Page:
Halloween can be an exciting, fun night for kids and adults, but it can be hard on pets. From ingesting toxins, ghost and goblins coming to the door or alarming noises in the sky how do you keep your pet safe? Here are some tips to help keep your four legged friends safe this Halloween.
- Keeps pets inside. Pets wandering outside can easily be scared by groups of kids on the street. They may travel further than normal to get away from all the noise and scary costumes, or try to take shelter in unfamiliar or dangerous spaces.
- Keep pets away from the door. Even well behaved pets can be frightened or over stimulated on a night like Halloween and may growl or snap if it gets to be too overwhelming, or attempt to dart out. Not to mention all the candy being passed to buckets and potentially dropped.
- Black cat? Take extra precaution to keep them in a safe room of the house. Unfortunately there are still some who believe in the mythology of Black Cats and may not act appropriately or respectful to them. Even if no harm is intended, children and young adults may yell and frighten a black fur baby.
- If you do want to take your dog out trick or treating, be sure to keep a close eye on his/her behavior queues-and taking them home to rest and feel safe when they need it. Also, watch for kids (and adults) approaching as this may just be too much for your dog to handle. Be sure to keep a watchful eye for lost candies and chocolates on the ground.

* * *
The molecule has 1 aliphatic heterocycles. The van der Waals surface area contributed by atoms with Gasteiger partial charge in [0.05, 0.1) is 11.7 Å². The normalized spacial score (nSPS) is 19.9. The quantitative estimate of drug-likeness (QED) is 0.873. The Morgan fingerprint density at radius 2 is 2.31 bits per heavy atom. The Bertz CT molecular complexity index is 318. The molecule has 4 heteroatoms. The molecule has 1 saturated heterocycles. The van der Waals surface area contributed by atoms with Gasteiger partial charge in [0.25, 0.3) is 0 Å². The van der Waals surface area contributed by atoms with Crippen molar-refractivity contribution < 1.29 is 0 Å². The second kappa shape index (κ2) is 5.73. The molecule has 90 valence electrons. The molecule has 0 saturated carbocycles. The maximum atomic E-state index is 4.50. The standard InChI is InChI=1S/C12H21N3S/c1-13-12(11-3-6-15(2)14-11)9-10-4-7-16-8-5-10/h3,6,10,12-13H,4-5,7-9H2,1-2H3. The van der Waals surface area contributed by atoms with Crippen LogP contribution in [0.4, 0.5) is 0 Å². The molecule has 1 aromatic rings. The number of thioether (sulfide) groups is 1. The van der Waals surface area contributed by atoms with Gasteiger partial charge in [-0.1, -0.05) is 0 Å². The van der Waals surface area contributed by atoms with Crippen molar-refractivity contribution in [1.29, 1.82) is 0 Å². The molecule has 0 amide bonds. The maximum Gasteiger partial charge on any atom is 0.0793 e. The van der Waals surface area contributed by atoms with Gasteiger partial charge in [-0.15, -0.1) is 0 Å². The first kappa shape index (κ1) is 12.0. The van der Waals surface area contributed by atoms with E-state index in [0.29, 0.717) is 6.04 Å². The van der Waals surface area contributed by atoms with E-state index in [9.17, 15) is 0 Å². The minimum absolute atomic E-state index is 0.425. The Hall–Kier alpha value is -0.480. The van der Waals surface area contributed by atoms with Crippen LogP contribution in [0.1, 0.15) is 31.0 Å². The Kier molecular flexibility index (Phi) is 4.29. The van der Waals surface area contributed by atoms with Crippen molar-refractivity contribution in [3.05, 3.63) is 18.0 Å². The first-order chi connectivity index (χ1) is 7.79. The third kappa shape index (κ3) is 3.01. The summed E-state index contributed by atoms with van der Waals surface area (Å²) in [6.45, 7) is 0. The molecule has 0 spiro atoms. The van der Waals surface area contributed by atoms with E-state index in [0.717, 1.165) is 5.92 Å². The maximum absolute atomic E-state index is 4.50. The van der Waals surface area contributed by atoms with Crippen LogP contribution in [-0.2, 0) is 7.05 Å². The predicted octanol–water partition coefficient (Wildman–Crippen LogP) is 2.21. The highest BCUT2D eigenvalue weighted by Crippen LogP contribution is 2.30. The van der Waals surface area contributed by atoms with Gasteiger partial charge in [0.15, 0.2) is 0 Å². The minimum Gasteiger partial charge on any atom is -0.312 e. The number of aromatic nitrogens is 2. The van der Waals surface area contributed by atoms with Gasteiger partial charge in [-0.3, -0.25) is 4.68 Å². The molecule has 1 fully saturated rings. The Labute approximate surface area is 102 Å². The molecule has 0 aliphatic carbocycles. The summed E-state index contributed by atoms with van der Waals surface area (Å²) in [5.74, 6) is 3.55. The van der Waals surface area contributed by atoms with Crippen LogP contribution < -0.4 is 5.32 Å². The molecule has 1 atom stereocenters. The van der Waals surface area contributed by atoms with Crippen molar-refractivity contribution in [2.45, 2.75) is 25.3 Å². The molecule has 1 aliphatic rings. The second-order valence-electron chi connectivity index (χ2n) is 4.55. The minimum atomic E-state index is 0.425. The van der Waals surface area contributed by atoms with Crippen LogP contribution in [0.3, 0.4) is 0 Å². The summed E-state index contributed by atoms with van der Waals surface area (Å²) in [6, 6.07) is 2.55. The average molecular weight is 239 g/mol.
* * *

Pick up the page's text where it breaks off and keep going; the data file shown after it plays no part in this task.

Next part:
- If your dog is out trick or treating with you, be sure to dress them up in something reflective so they are easily seen by motorists and other trick or treaters. Ensure they have an identification tag on them in case they do happen to get separated form you.
- If you know your animal, or suspect that it will be frightened with fireworks on Halloween talk to your veterinarian about medications that can help decrease the anxiety around the noise and lights. Some medications are over the counter and others need a prescription. Your veterinarian will be able to recommend which one will be best suited for your pet. But don’t wait too close to Halloween night, as some medications need a few days to build up in their systems.
- Be sure to keep the candy bowl up high-and remember: you DON’T have to share your sweet and salty treats with your pup! Remember that the Theobromine in chocolate is toxic to dogs as is the Xylitol found in many sweet treats. If your dog does consume something it shouldn’t, contact your veterinarian immediately.
Have a safe and Happy Halloween!